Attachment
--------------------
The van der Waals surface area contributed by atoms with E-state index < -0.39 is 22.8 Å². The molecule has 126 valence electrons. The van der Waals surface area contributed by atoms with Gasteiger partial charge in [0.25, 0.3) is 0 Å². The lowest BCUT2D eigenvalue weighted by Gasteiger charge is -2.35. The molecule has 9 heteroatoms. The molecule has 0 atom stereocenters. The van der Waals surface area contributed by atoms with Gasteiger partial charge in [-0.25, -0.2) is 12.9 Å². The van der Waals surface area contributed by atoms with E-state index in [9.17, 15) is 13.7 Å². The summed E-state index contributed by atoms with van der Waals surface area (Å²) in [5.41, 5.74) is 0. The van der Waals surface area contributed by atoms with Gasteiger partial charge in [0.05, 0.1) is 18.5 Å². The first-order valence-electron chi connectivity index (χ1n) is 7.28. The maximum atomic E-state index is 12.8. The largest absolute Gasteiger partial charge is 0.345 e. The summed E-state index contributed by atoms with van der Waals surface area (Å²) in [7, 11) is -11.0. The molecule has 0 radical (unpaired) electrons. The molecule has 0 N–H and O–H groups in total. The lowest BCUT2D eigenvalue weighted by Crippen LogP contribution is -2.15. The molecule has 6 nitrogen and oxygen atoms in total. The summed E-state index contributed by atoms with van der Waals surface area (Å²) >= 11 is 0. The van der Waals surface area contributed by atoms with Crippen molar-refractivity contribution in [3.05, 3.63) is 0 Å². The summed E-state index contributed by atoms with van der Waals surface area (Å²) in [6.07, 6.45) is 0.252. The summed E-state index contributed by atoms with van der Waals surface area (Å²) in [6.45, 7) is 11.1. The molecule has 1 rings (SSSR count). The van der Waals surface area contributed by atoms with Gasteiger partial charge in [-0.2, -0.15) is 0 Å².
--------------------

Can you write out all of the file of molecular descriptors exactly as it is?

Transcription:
The van der Waals surface area contributed by atoms with E-state index < -0.39 is 22.8 Å². The molecule has 126 valence electrons. The van der Waals surface area contributed by atoms with Gasteiger partial charge in [0.25, 0.3) is 0 Å². The lowest BCUT2D eigenvalue weighted by Gasteiger charge is -2.35. The molecule has 9 heteroatoms. The molecule has 0 atom stereocenters. The van der Waals surface area contributed by atoms with Gasteiger partial charge in [-0.25, -0.2) is 12.9 Å². The van der Waals surface area contributed by atoms with E-state index in [9.17, 15) is 13.7 Å². The summed E-state index contributed by atoms with van der Waals surface area (Å²) in [5.41, 5.74) is 0. The van der Waals surface area contributed by atoms with Gasteiger partial charge in [0.05, 0.1) is 18.5 Å². The first-order valence-electron chi connectivity index (χ1n) is 7.28. The maximum atomic E-state index is 12.8. The largest absolute Gasteiger partial charge is 0.345 e. The summed E-state index contributed by atoms with van der Waals surface area (Å²) in [7, 11) is -11.0. The molecule has 0 radical (unpaired) electrons. The molecule has 0 N–H and O–H groups in total. The lowest BCUT2D eigenvalue weighted by Crippen LogP contribution is -2.15. The molecule has 6 nitrogen and oxygen atoms in total. The summed E-state index contributed by atoms with van der Waals surface area (Å²) >= 11 is 0. The van der Waals surface area contributed by atoms with Crippen molar-refractivity contribution in [3.05, 3.63) is 0 Å². The summed E-state index contributed by atoms with van der Waals surface area (Å²) in [6.07, 6.45) is 0.252. The summed E-state index contributed by atoms with van der Waals surface area (Å²) in [6.45, 7) is 11.1. The molecule has 1 rings (SSSR count). The van der Waals surface area contributed by atoms with Gasteiger partial charge in [-0.2, -0.15) is 0 Å².